According to a study by the Bank of Italy, the public cost to sustain the use of cash in the country is worth €15 billion ($17 billion), about 1% of GDP. This is why reducing use of paper money is essential in the government’s mind. Part of the strategy is also to

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Coronavirus USA: The move to a cashless society because of COVID-19 pandemic

Among many changes the COVID-19 pandemic has brought to the U.S., one is a possible move closer to a cashless society.

Since more people decided to stay home when the coronavirus outbreak spread, they were spending less money. If people were out, fear of catching the virus kept them from touching many things, including loose change at the register.

As Americans made more non-cash purchases, headlines of a coin shortage followed.

READ MORE: Millennial Money: Try touchless payment to avoid dirty money

“The coins aren’t getting to where they need to be,” said Harvard business professor Shelle Santana.

In 2018, non-cash transactions, including debit cards, credit cards, electronic payments and checks, totaled more than 174 billion. In 2015, that number was 30.5 billion less.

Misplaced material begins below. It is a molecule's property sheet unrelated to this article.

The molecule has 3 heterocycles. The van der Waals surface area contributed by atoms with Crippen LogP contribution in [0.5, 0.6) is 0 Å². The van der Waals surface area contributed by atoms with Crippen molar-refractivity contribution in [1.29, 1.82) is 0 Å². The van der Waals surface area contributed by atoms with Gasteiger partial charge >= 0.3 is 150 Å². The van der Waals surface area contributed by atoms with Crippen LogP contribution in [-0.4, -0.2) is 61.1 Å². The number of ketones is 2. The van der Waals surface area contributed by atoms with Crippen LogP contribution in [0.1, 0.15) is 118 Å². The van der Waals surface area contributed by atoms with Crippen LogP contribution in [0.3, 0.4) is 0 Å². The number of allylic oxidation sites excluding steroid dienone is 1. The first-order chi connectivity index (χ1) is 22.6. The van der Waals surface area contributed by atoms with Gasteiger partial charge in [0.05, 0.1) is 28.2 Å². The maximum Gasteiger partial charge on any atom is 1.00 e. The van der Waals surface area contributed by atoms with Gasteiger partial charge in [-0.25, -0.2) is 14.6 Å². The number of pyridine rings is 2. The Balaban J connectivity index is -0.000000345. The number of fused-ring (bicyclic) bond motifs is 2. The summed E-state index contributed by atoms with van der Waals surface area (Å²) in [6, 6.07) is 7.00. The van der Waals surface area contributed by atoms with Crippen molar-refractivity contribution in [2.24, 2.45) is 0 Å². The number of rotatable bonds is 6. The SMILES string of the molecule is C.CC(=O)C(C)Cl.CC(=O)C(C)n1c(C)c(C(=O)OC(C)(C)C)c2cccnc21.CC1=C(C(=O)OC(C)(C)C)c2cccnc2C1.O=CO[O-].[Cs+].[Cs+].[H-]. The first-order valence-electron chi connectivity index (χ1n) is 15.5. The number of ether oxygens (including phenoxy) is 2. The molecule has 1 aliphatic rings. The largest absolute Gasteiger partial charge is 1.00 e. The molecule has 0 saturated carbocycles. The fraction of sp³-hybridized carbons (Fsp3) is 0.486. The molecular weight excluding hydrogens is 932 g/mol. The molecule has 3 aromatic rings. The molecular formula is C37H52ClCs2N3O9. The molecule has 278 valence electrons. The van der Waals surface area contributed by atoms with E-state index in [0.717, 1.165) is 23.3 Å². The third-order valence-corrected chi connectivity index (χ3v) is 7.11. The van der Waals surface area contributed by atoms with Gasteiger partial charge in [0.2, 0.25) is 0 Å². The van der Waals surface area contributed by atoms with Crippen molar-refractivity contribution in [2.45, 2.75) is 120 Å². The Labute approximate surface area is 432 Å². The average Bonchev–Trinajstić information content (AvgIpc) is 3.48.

“It’s just faster,” Santana said. “It’s faster for the consumer and faster for the seller. So if your cashier isn’t having to count coins in particular, then the line can move that much faster.”

Unfortunately, a move to a cashless society could cause problems for some communities.

About 8% of Americans don’t have a checking account. About 18% of Americans rely on alternative banking solutions, like a check cashing location, even though they have a savings or checking account. So these people rely on cash to purchase goods and services.

“For people who have the option to do this substitution away from cash to credit cards, then you’re going to see that substitution occur over time,” said Santana. “But there are a number of people who don’t have the ability to do that substitution, and those are the vulnerable people in the community.”

While convenience is a perk for using a card or electronic payment, everything someone purchases is tracked and documented.

SEE ALSO: 2 ways to cut back on spending during COVID-19

“There is incredible visibility into everything that you’re spending on, and it also makes you vulnerable for potential data breaches or hacks into a system, and having your identity or credit card information stolen,” Santana said.

Cash, however, protects the user’s privacy and doesn’t leave a footprint behind. And the fine print on every U.S. dollar is an assurance cash won’t be going anywhere anytime soon.

“The legal tender in the United States is still cash,” Santana said. “Every single bill that is printed says, ‘This bill is good for all debts, public and private.’ And that’s our official currency.”